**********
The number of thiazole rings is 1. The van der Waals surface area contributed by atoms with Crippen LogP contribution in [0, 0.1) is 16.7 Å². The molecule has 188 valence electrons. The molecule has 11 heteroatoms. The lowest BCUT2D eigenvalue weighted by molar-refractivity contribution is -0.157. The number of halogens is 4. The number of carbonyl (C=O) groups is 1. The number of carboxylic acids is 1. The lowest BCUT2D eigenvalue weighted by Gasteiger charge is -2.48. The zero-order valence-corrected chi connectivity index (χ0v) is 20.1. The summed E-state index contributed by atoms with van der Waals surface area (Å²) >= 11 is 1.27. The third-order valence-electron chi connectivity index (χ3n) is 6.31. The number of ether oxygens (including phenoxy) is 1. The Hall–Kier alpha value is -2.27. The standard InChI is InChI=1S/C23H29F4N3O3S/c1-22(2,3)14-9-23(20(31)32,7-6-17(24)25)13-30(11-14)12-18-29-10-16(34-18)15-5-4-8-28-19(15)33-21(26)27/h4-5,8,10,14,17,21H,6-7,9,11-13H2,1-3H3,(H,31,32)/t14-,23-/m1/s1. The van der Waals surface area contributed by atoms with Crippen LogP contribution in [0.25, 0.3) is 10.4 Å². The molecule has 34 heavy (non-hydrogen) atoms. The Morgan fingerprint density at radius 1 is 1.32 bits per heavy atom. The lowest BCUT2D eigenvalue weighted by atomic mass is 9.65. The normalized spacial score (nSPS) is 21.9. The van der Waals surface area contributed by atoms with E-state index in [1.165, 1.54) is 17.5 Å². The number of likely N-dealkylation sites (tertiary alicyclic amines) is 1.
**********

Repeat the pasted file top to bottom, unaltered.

The number of thiazole rings is 1. The van der Waals surface area contributed by atoms with Crippen LogP contribution in [0, 0.1) is 16.7 Å². The molecule has 188 valence electrons. The molecule has 11 heteroatoms. The lowest BCUT2D eigenvalue weighted by molar-refractivity contribution is -0.157. The number of halogens is 4. The number of carbonyl (C=O) groups is 1. The number of carboxylic acids is 1. The lowest BCUT2D eigenvalue weighted by Gasteiger charge is -2.48. The zero-order valence-corrected chi connectivity index (χ0v) is 20.1. The summed E-state index contributed by atoms with van der Waals surface area (Å²) >= 11 is 1.27. The third-order valence-electron chi connectivity index (χ3n) is 6.31. The number of ether oxygens (including phenoxy) is 1. The Hall–Kier alpha value is -2.27. The standard InChI is InChI=1S/C23H29F4N3O3S/c1-22(2,3)14-9-23(20(31)32,7-6-17(24)25)13-30(11-14)12-18-29-10-16(34-18)15-5-4-8-28-19(15)33-21(26)27/h4-5,8,10,14,17,21H,6-7,9,11-13H2,1-3H3,(H,31,32)/t14-,23-/m1/s1. The van der Waals surface area contributed by atoms with Crippen LogP contribution in [0.25, 0.3) is 10.4 Å². The molecule has 34 heavy (non-hydrogen) atoms. The Morgan fingerprint density at radius 1 is 1.32 bits per heavy atom. The lowest BCUT2D eigenvalue weighted by atomic mass is 9.65. The normalized spacial score (nSPS) is 21.9. The van der Waals surface area contributed by atoms with E-state index in [1.165, 1.54) is 17.5 Å². The number of likely N-dealkylation sites (tertiary alicyclic amines) is 1.